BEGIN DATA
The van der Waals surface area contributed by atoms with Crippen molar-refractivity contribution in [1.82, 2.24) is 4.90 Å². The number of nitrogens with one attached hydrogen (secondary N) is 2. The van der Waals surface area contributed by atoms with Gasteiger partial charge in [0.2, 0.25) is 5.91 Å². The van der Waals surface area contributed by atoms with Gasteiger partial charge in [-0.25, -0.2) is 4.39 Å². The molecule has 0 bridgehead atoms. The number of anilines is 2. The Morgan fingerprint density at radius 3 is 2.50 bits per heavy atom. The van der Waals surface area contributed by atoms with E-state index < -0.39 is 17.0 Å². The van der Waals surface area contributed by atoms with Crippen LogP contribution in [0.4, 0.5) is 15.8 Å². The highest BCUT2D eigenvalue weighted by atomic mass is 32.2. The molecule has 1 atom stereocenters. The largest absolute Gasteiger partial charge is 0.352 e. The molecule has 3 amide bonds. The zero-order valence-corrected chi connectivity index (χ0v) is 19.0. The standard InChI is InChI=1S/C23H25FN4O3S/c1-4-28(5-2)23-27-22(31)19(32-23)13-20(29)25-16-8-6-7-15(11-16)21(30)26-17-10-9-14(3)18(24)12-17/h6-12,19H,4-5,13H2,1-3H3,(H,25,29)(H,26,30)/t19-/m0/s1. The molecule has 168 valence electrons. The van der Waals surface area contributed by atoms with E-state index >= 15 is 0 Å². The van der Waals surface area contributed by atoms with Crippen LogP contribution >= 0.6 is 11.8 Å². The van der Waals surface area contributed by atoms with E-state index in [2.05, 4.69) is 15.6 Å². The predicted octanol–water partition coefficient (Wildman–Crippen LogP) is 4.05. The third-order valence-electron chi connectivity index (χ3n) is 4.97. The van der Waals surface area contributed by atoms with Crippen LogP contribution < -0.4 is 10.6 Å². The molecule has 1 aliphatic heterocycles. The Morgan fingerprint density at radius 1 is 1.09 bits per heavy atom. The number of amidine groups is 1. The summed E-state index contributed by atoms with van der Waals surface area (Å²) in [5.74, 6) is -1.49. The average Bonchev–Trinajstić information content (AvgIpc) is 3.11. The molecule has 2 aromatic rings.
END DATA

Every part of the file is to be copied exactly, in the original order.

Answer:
The van der Waals surface area contributed by atoms with Crippen molar-refractivity contribution in [1.82, 2.24) is 4.90 Å². The number of nitrogens with one attached hydrogen (secondary N) is 2. The van der Waals surface area contributed by atoms with Gasteiger partial charge in [0.2, 0.25) is 5.91 Å². The van der Waals surface area contributed by atoms with Gasteiger partial charge in [-0.25, -0.2) is 4.39 Å². The molecule has 0 bridgehead atoms. The number of anilines is 2. The Morgan fingerprint density at radius 3 is 2.50 bits per heavy atom. The van der Waals surface area contributed by atoms with E-state index < -0.39 is 17.0 Å². The van der Waals surface area contributed by atoms with Crippen LogP contribution in [0.4, 0.5) is 15.8 Å². The highest BCUT2D eigenvalue weighted by atomic mass is 32.2. The molecule has 1 atom stereocenters. The largest absolute Gasteiger partial charge is 0.352 e. The molecule has 3 amide bonds. The zero-order valence-corrected chi connectivity index (χ0v) is 19.0. The standard InChI is InChI=1S/C23H25FN4O3S/c1-4-28(5-2)23-27-22(31)19(32-23)13-20(29)25-16-8-6-7-15(11-16)21(30)26-17-10-9-14(3)18(24)12-17/h6-12,19H,4-5,13H2,1-3H3,(H,25,29)(H,26,30)/t19-/m0/s1. The molecule has 168 valence electrons. The van der Waals surface area contributed by atoms with E-state index >= 15 is 0 Å². The van der Waals surface area contributed by atoms with Crippen LogP contribution >= 0.6 is 11.8 Å². The van der Waals surface area contributed by atoms with E-state index in [2.05, 4.69) is 15.6 Å². The predicted octanol–water partition coefficient (Wildman–Crippen LogP) is 4.05. The third-order valence-electron chi connectivity index (χ3n) is 4.97. The van der Waals surface area contributed by atoms with Crippen LogP contribution < -0.4 is 10.6 Å². The molecule has 1 aliphatic heterocycles. The Morgan fingerprint density at radius 1 is 1.09 bits per heavy atom. The number of amidine groups is 1. The summed E-state index contributed by atoms with van der Waals surface area (Å²) in [5.74, 6) is -1.49. The average Bonchev–Trinajstić information content (AvgIpc) is 3.11. The molecule has 2 aromatic rings.